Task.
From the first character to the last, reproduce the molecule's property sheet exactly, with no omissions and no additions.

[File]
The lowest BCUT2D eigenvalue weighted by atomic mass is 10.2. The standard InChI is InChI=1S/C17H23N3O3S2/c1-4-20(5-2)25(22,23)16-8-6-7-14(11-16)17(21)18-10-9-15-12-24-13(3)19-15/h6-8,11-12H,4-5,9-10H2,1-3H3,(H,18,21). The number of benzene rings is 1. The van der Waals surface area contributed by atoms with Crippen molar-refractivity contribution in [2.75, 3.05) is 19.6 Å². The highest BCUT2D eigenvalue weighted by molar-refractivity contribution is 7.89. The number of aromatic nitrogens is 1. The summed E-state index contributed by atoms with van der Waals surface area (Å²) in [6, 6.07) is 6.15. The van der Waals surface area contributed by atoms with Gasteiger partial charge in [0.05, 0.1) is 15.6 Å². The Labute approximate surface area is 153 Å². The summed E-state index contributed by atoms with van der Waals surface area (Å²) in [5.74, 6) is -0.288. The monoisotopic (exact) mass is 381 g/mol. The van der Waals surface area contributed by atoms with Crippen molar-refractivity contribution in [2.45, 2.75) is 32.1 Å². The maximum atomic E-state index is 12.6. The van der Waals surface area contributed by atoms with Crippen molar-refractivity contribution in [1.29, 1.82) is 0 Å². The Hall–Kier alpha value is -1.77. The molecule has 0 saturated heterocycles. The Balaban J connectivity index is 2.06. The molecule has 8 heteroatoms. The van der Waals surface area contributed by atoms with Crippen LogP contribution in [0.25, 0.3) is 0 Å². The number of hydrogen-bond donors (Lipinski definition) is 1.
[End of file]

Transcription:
The lowest BCUT2D eigenvalue weighted by atomic mass is 10.2. The standard InChI is InChI=1S/C17H23N3O3S2/c1-4-20(5-2)25(22,23)16-8-6-7-14(11-16)17(21)18-10-9-15-12-24-13(3)19-15/h6-8,11-12H,4-5,9-10H2,1-3H3,(H,18,21). The number of benzene rings is 1. The van der Waals surface area contributed by atoms with Crippen molar-refractivity contribution in [2.75, 3.05) is 19.6 Å². The highest BCUT2D eigenvalue weighted by molar-refractivity contribution is 7.89. The number of aromatic nitrogens is 1. The summed E-state index contributed by atoms with van der Waals surface area (Å²) in [6, 6.07) is 6.15. The van der Waals surface area contributed by atoms with Gasteiger partial charge in [0.05, 0.1) is 15.6 Å². The Labute approximate surface area is 153 Å². The summed E-state index contributed by atoms with van der Waals surface area (Å²) in [5.74, 6) is -0.288. The monoisotopic (exact) mass is 381 g/mol. The van der Waals surface area contributed by atoms with Crippen molar-refractivity contribution in [2.45, 2.75) is 32.1 Å². The maximum atomic E-state index is 12.6. The van der Waals surface area contributed by atoms with Crippen molar-refractivity contribution in [1.29, 1.82) is 0 Å². The Hall–Kier alpha value is -1.77. The molecule has 0 saturated heterocycles. The Balaban J connectivity index is 2.06. The molecule has 8 heteroatoms. The van der Waals surface area contributed by atoms with Crippen LogP contribution in [0.25, 0.3) is 0 Å². The number of hydrogen-bond donors (Lipinski definition) is 1.